As I’ve spent more time with God, he’s brought me to a few major realizations recently.
The first is that I don’t want to be “right” for the wrong reasons. It seems no one ever reasoned someone into the Kingdom, even if their theology/exegesis/doctrine (or whatever you want to call it) was “right.” I’ve began leaning away somewhat from sharing too many specific Bible interpretations because they may either not be relevant to others yet or a scripture lecture may only push them further away (assuming I’m even right in the first place). Discussion is fine in some circumstances, but more often than not, it can confuse or alienate others.
This leads to the second thing, standing with someone in their afflictions is more important than quoting scripture to them or inviting them to a meeting. Both of these things may have their place, but I’ve noticed most people, Christian or not, are looking for someone to stand with them even if they aren’t “perfect” (however that may be defined per situation). Standing against someone in their “failures” will only push them away either physically or trust-wise. People will not open up if they feel like they are just going to be guilt tripped or beat over the head with scripture. I may, at times, get something from the Bible that will help me and, once applied personally, eventually helps others as they see the results. However, a “Bible says” attitude only seems to alienate, confuse, or make people tone-death to the point of the message being presented.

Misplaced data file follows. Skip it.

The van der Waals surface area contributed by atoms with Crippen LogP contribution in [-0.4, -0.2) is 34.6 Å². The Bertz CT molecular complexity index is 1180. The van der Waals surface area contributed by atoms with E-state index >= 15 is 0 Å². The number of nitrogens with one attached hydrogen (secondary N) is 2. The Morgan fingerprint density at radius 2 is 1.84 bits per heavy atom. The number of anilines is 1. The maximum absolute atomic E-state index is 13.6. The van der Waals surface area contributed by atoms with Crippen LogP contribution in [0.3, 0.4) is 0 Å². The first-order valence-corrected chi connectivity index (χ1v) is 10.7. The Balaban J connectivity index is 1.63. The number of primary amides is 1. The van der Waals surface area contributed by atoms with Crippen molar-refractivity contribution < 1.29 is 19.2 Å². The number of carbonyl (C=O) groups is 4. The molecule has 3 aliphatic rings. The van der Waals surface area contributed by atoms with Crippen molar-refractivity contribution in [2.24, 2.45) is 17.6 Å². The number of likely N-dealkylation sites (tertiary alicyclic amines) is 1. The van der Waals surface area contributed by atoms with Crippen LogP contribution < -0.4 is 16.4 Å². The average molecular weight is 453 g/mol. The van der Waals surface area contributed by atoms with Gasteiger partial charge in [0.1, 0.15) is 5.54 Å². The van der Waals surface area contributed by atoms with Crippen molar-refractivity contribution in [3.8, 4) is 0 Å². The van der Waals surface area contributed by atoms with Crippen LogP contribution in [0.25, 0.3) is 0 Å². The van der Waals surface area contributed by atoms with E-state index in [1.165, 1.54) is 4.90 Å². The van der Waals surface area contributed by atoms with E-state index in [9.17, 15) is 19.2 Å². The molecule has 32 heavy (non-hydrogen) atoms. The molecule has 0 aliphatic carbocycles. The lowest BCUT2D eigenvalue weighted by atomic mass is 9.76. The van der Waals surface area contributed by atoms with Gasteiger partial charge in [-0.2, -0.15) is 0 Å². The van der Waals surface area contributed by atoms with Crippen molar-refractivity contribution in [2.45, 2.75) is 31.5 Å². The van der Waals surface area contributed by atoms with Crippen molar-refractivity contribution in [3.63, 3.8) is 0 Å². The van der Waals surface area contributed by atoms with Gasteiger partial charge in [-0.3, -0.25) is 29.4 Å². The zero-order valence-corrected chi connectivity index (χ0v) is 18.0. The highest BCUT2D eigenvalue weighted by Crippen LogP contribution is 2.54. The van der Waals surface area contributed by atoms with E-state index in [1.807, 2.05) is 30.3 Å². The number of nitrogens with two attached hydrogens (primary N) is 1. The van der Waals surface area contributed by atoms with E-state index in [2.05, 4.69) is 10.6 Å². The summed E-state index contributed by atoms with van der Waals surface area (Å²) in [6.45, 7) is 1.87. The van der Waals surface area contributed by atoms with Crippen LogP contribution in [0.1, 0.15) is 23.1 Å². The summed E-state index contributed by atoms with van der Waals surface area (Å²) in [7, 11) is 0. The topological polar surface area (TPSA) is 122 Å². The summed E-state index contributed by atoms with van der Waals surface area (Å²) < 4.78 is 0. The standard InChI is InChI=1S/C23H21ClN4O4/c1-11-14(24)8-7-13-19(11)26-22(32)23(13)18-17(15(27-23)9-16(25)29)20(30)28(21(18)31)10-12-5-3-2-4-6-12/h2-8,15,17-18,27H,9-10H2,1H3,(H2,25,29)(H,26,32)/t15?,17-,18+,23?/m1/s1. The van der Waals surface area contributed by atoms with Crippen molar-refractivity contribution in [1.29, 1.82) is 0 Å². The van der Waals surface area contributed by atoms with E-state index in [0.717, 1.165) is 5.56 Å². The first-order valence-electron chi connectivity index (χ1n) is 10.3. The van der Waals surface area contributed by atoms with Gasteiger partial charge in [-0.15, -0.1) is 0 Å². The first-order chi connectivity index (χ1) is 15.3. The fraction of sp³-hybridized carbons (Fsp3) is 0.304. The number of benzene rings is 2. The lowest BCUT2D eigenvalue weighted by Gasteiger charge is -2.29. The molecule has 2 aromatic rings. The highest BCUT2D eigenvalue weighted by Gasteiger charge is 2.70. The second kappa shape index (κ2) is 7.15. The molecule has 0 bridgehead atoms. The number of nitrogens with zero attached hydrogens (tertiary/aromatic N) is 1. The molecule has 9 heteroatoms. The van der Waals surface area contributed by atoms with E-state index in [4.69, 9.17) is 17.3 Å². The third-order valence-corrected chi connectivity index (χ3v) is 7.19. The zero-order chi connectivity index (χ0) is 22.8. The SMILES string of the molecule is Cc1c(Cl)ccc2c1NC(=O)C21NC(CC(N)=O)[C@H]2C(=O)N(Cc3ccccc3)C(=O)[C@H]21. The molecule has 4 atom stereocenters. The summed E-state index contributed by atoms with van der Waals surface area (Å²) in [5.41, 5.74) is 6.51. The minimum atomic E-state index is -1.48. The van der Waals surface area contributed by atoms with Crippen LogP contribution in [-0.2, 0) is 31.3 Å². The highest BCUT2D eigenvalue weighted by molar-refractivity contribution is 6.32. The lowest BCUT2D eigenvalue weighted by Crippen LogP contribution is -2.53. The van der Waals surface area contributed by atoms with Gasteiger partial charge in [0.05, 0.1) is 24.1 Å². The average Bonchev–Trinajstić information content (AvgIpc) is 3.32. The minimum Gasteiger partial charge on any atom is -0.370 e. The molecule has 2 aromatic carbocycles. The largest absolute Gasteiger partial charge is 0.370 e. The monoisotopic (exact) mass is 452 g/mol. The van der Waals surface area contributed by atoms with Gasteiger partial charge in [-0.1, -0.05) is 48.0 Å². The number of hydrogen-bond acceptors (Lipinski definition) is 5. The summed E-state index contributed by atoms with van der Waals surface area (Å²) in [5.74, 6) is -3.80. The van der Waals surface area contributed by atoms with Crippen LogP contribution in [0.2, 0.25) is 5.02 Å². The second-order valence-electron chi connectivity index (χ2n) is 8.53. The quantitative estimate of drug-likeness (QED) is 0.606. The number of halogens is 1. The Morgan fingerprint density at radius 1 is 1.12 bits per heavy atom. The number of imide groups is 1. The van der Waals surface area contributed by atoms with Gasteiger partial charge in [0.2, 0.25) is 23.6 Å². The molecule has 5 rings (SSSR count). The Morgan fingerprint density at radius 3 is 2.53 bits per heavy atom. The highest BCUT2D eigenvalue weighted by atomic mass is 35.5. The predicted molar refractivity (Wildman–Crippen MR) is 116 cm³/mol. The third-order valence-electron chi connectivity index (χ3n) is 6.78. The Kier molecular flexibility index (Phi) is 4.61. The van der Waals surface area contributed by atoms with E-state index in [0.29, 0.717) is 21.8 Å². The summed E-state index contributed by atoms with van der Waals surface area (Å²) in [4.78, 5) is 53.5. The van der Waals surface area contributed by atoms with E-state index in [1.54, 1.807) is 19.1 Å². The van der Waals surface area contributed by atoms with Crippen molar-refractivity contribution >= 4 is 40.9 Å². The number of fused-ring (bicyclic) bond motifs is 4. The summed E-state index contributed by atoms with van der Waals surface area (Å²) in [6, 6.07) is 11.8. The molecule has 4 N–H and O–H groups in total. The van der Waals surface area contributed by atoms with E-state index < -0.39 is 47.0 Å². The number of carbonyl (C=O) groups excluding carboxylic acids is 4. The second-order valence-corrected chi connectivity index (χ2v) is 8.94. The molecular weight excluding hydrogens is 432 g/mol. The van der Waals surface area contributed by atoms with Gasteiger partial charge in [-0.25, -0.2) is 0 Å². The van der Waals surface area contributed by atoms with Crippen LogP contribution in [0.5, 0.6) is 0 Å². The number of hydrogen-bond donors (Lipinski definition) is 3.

This leads to the third thing I’ve come to realize which ties back to the first two–unity is better than being right. This doesn’t mean turning a blind eye to something that is obviously wrong or conformance for conformity’s sake. However, we all have shortcomings, none greater or lesser than the others. I’m learning it is better to stand with someone in unity (again, not to be confused with conformity) and help them to deepen their relationship with Jesus. Then, he will help them in his time and in his way.
After over a year of trying to put the pieces together, following Jesus is starting to make sense. It’s more than just Biblical interpretation as there are over 56000 ways to interpret, and we may never come to a solid agreement on those things in this life. However, this doesn’t mean we can’t stand with others, Christian or not, and be receptive to God’s leading in their life. In the end, people will come to/grow in Jesus because of how we showed him in our lives by being there with/for them. This relationship with Jesus and others is unlikely to form though through flexing Biblical knowledge, threats, or flashy services while only relating to those broken on a surface level a couple times a week.
A “safe” environment where we can fail, share our deepest shame, and be loved anyways seems to be what is needed. Imagine if “the church” could be that place.